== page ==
the objectives. They include such things as lectures, laboratory exercises, demonstrations, and online
instruction.

3

Susan J. Beck, Ph.D., MLS(ASCP)CM and Vicky A. LeGrys, D.A., MT(ASCP)
Division of Clinical Laboratory Science, The University of North Carolina at Chapel Hill
Copyright 2014: The American Society for Clinical Laboratory Science

2

Evaluation: An evaluation process should be planned to tell the instructor whether or not the learners
were able to master the objectives and whether or not the instructor’s approach was effective in
assisting learners.

INTRODUCTION

Once the goals and objectives for a particular learning experience have been developed, the instructor
can select the resources and learning activities that will enable learners to master the objectives. The
instructor may choose a variety of learning activities to facilitate the learner’s mastery of the objectives.
Learning activities described in this unit include:

 Lecture

 Flipped classroom

 Case studies

 Simulations and role playing

 Cooperative learning

 Problem-based learning

 Online instruction

 Student laboratory

THE LECTURE METHOD

The lecture method represents the most popular learning activity used in the college classroom. It is the
activity that is most familiar to both the learner and the instructor, particularly in formal educational
programs.

Advantages:

 It is the most efficient means of disseminating large quantities of information to any size group.

 The instructor can summarize and organize information from various sources and present material
that is often more current than the learner’s textbook.

 The instructor can augment, clarify, and highlight topics covered in the textbook and relate the
material to other topics covered in the course or in other courses.

 The instructor can convey enthusiasm and interest about a topic.

 From a learner’s perspective, the lecture often requires minimal input or preparation.

Susan J. Beck, Ph.D., MLS(ASCP)CM and Vicky A. LeGrys, D.A., MT(ASCP)
Division of Clinical Laboratory Science, The University of North Carolina at Chapel Hill
Copyright 2014: The American Society for Clinical Laboratory Science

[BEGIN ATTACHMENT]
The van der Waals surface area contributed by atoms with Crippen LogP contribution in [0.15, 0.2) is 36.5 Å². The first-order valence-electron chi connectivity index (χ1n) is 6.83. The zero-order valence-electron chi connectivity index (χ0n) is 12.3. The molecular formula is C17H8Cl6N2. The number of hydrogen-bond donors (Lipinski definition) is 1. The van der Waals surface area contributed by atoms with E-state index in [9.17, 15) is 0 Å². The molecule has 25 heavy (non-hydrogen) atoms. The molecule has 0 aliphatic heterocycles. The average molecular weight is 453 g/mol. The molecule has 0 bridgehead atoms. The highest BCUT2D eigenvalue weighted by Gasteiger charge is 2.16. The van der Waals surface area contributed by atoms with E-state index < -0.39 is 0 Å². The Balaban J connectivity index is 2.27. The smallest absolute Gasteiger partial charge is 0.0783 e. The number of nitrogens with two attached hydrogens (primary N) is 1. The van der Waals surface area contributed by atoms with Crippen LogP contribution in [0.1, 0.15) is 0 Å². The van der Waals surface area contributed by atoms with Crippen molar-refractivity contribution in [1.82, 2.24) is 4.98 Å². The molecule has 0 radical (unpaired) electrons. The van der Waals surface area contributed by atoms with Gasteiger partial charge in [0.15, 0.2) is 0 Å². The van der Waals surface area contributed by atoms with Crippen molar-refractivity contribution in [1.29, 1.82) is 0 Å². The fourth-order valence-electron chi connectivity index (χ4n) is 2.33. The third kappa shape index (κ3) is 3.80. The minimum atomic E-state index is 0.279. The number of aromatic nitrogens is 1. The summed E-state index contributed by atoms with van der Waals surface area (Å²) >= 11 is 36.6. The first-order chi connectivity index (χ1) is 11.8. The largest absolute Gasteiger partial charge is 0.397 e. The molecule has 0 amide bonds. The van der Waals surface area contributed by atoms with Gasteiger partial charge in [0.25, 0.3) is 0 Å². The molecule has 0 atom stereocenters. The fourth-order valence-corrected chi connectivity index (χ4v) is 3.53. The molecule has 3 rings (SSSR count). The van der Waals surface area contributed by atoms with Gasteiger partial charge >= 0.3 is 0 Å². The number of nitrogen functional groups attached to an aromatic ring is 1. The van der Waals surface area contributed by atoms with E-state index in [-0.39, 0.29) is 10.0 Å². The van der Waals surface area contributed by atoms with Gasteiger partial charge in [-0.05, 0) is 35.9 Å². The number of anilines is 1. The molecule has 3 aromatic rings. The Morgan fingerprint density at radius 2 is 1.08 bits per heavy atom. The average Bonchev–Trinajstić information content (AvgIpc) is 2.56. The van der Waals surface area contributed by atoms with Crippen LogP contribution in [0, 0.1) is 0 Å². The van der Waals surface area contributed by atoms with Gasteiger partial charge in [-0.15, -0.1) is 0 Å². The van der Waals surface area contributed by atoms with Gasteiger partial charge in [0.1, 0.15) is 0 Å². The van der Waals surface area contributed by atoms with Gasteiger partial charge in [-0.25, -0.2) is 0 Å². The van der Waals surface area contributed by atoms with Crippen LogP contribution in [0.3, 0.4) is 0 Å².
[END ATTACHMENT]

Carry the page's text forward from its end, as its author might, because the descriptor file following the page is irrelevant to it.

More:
3

Limitations:

 Because the learner is passive, it is estimated that approximately 80 percent of what is
presented in a lecture is forgotten within 2 months.1 To state it bluntly, “the lecture at its worst
consists of transferring the notes of the teacher to the notebooks of the learners without
passing through the minds of either.”2 This kind of presentation promotes memorization, rather
than problem solving. For this reason, the use of the “flipped classroom” where in the class time
is spent on small group discussion and problem solving exercises is gaining popularity. 3,4

In order to make the lecture more of an active learning process, the instructor should ask questions
during the lecture. Asking questions can serve many purposes: it involves the learner, it provides a
mechanism of feedback for the instructor, and it provides reinforcement and review of the material.

Techniques for effective use of questioning during a lecture include:

 Asking questions at various cognitive levels. Recall questions are useful for review or as a check
of comprehension but should be used in moderation because they tend to promote
memorization.

 Designing questions to elicit more than a simple “yes” or “no” response. Mechanistic questions
and open-ended questions asking “how?” or “why?” are useful in assessing the learner’s
perception of what has been presented and in promoting interpretation skills. Questions can
also be designed to promote analysis, synthesis and evaluation. Often these types of questions
do not have one answer or even a correct answer and they are asked solely to challenge the